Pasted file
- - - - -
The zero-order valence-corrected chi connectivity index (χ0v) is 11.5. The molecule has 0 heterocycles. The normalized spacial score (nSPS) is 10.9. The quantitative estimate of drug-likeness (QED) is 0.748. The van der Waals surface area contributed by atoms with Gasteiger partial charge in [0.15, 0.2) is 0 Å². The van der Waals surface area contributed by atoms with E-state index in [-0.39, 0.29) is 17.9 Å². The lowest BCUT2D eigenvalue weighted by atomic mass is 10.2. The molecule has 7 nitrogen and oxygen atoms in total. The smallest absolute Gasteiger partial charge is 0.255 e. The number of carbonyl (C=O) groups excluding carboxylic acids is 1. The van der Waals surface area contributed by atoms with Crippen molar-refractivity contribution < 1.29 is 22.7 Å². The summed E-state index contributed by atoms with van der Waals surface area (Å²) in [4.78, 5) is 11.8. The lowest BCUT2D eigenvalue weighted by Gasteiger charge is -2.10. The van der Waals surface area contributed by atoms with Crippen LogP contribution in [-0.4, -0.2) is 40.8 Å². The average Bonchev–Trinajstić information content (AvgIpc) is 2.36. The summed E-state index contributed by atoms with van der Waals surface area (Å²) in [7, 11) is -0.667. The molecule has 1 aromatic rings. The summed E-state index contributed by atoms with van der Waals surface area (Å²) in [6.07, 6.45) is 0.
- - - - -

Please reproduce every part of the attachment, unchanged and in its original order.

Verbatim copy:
The zero-order valence-corrected chi connectivity index (χ0v) is 11.5. The molecule has 0 heterocycles. The normalized spacial score (nSPS) is 10.9. The quantitative estimate of drug-likeness (QED) is 0.748. The van der Waals surface area contributed by atoms with Gasteiger partial charge in [0.15, 0.2) is 0 Å². The van der Waals surface area contributed by atoms with E-state index in [-0.39, 0.29) is 17.9 Å². The lowest BCUT2D eigenvalue weighted by atomic mass is 10.2. The molecule has 7 nitrogen and oxygen atoms in total. The smallest absolute Gasteiger partial charge is 0.255 e. The number of carbonyl (C=O) groups excluding carboxylic acids is 1. The van der Waals surface area contributed by atoms with Crippen molar-refractivity contribution < 1.29 is 22.7 Å². The summed E-state index contributed by atoms with van der Waals surface area (Å²) in [4.78, 5) is 11.8. The lowest BCUT2D eigenvalue weighted by Gasteiger charge is -2.10. The van der Waals surface area contributed by atoms with Crippen LogP contribution in [-0.4, -0.2) is 40.8 Å². The average Bonchev–Trinajstić information content (AvgIpc) is 2.36. The summed E-state index contributed by atoms with van der Waals surface area (Å²) in [7, 11) is -0.667. The molecule has 1 aromatic rings. The summed E-state index contributed by atoms with van der Waals surface area (Å²) in [6.07, 6.45) is 0.